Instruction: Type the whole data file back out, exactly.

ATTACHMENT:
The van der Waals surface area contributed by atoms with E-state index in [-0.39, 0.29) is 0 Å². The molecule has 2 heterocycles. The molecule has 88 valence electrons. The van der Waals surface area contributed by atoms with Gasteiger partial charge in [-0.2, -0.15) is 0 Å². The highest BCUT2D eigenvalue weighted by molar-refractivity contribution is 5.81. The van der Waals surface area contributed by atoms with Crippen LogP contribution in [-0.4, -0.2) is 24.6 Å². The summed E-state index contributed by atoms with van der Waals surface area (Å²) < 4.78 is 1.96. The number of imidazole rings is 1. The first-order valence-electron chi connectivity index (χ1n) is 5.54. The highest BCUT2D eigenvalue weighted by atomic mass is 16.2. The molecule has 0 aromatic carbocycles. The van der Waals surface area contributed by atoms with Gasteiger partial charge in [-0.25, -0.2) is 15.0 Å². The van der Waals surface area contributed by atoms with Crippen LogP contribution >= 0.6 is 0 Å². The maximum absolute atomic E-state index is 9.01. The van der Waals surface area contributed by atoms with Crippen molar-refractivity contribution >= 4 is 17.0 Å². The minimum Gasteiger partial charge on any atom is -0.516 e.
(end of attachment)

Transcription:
The van der Waals surface area contributed by atoms with E-state index in [-0.39, 0.29) is 0 Å². The molecule has 2 heterocycles. The molecule has 88 valence electrons. The van der Waals surface area contributed by atoms with Gasteiger partial charge in [-0.2, -0.15) is 0 Å². The highest BCUT2D eigenvalue weighted by molar-refractivity contribution is 5.81. The van der Waals surface area contributed by atoms with Crippen LogP contribution in [-0.4, -0.2) is 24.6 Å². The summed E-state index contributed by atoms with van der Waals surface area (Å²) < 4.78 is 1.96. The number of imidazole rings is 1. The first-order valence-electron chi connectivity index (χ1n) is 5.54. The highest BCUT2D eigenvalue weighted by atomic mass is 16.2. The molecule has 0 aromatic carbocycles. The van der Waals surface area contributed by atoms with Gasteiger partial charge in [-0.25, -0.2) is 15.0 Å². The van der Waals surface area contributed by atoms with Crippen LogP contribution >= 0.6 is 0 Å². The maximum absolute atomic E-state index is 9.01. The van der Waals surface area contributed by atoms with Crippen molar-refractivity contribution >= 4 is 17.0 Å². The minimum Gasteiger partial charge on any atom is -0.516 e.